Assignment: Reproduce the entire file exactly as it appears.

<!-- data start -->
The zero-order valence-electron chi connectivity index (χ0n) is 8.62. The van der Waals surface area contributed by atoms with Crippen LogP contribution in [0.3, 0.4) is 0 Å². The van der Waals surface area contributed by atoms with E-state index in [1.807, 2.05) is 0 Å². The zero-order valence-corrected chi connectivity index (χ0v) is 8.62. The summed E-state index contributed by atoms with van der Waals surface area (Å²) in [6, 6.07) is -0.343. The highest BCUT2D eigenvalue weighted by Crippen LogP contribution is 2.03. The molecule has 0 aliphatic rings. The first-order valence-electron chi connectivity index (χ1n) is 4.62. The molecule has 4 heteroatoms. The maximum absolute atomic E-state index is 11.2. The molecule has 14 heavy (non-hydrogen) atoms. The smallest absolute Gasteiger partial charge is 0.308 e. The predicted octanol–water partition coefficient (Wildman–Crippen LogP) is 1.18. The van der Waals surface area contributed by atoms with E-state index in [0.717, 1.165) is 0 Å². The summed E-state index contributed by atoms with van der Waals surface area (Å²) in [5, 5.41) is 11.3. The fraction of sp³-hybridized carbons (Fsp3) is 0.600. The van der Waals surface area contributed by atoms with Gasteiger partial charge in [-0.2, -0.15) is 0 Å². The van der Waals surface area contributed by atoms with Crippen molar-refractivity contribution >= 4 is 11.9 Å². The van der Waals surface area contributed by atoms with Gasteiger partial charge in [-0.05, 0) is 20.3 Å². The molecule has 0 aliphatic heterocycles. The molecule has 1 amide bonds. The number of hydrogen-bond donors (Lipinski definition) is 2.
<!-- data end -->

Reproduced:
The zero-order valence-electron chi connectivity index (χ0n) is 8.62. The van der Waals surface area contributed by atoms with Crippen LogP contribution in [0.3, 0.4) is 0 Å². The van der Waals surface area contributed by atoms with E-state index in [1.807, 2.05) is 0 Å². The zero-order valence-corrected chi connectivity index (χ0v) is 8.62. The summed E-state index contributed by atoms with van der Waals surface area (Å²) in [6, 6.07) is -0.343. The highest BCUT2D eigenvalue weighted by Crippen LogP contribution is 2.03. The molecule has 0 aliphatic rings. The first-order valence-electron chi connectivity index (χ1n) is 4.62. The molecule has 4 heteroatoms. The maximum absolute atomic E-state index is 11.2. The molecule has 14 heavy (non-hydrogen) atoms. The smallest absolute Gasteiger partial charge is 0.308 e. The predicted octanol–water partition coefficient (Wildman–Crippen LogP) is 1.18. The van der Waals surface area contributed by atoms with E-state index in [0.717, 1.165) is 0 Å². The summed E-state index contributed by atoms with van der Waals surface area (Å²) in [5, 5.41) is 11.3. The fraction of sp³-hybridized carbons (Fsp3) is 0.600. The van der Waals surface area contributed by atoms with Gasteiger partial charge in [-0.2, -0.15) is 0 Å². The van der Waals surface area contributed by atoms with Crippen molar-refractivity contribution >= 4 is 11.9 Å². The van der Waals surface area contributed by atoms with Gasteiger partial charge in [-0.05, 0) is 20.3 Å². The molecule has 0 aliphatic heterocycles. The molecule has 1 amide bonds. The number of hydrogen-bond donors (Lipinski definition) is 2.